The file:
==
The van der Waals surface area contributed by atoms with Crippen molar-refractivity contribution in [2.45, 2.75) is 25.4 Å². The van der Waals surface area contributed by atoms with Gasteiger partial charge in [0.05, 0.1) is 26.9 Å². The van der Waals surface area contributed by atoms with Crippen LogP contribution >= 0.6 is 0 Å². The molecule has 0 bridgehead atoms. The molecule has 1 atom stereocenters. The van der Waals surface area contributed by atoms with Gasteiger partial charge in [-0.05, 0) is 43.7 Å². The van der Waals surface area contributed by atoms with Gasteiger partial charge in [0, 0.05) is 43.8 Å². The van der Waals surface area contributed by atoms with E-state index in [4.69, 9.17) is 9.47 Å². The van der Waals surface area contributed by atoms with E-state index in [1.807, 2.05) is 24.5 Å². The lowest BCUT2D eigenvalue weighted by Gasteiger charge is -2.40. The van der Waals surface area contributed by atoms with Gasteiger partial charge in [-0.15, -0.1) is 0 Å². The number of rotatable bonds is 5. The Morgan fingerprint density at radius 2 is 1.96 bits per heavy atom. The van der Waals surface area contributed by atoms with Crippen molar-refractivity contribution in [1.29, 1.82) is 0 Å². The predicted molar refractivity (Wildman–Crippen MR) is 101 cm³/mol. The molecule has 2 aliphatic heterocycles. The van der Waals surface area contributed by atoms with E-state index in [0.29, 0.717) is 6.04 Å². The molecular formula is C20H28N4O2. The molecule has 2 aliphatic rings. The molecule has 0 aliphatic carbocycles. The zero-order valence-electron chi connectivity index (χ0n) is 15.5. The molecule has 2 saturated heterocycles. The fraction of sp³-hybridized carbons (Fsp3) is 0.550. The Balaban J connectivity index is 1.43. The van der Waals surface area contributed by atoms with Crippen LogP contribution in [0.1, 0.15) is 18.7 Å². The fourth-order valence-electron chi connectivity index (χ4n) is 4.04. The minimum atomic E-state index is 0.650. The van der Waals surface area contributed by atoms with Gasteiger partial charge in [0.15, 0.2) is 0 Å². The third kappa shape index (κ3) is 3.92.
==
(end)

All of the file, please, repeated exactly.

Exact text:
The van der Waals surface area contributed by atoms with Crippen molar-refractivity contribution in [2.45, 2.75) is 25.4 Å². The van der Waals surface area contributed by atoms with Gasteiger partial charge in [0.05, 0.1) is 26.9 Å². The van der Waals surface area contributed by atoms with Crippen LogP contribution >= 0.6 is 0 Å². The molecule has 0 bridgehead atoms. The molecule has 1 atom stereocenters. The van der Waals surface area contributed by atoms with Gasteiger partial charge in [-0.05, 0) is 43.7 Å². The van der Waals surface area contributed by atoms with Gasteiger partial charge in [0, 0.05) is 43.8 Å². The van der Waals surface area contributed by atoms with E-state index in [4.69, 9.17) is 9.47 Å². The van der Waals surface area contributed by atoms with E-state index in [1.807, 2.05) is 24.5 Å². The lowest BCUT2D eigenvalue weighted by Gasteiger charge is -2.40. The van der Waals surface area contributed by atoms with Gasteiger partial charge in [-0.15, -0.1) is 0 Å². The number of rotatable bonds is 5. The Morgan fingerprint density at radius 2 is 1.96 bits per heavy atom. The van der Waals surface area contributed by atoms with Crippen molar-refractivity contribution in [1.29, 1.82) is 0 Å². The predicted molar refractivity (Wildman–Crippen MR) is 101 cm³/mol. The molecule has 2 aliphatic heterocycles. The van der Waals surface area contributed by atoms with E-state index in [0.29, 0.717) is 6.04 Å². The molecular formula is C20H28N4O2. The molecule has 2 aliphatic rings. The molecule has 0 aliphatic carbocycles. The zero-order valence-electron chi connectivity index (χ0n) is 15.5. The molecule has 2 saturated heterocycles. The fraction of sp³-hybridized carbons (Fsp3) is 0.550. The Balaban J connectivity index is 1.43. The van der Waals surface area contributed by atoms with Crippen LogP contribution in [0.1, 0.15) is 18.7 Å². The fourth-order valence-electron chi connectivity index (χ4n) is 4.04. The minimum atomic E-state index is 0.650. The van der Waals surface area contributed by atoms with Gasteiger partial charge in [0.15, 0.2) is 0 Å². The third kappa shape index (κ3) is 3.92.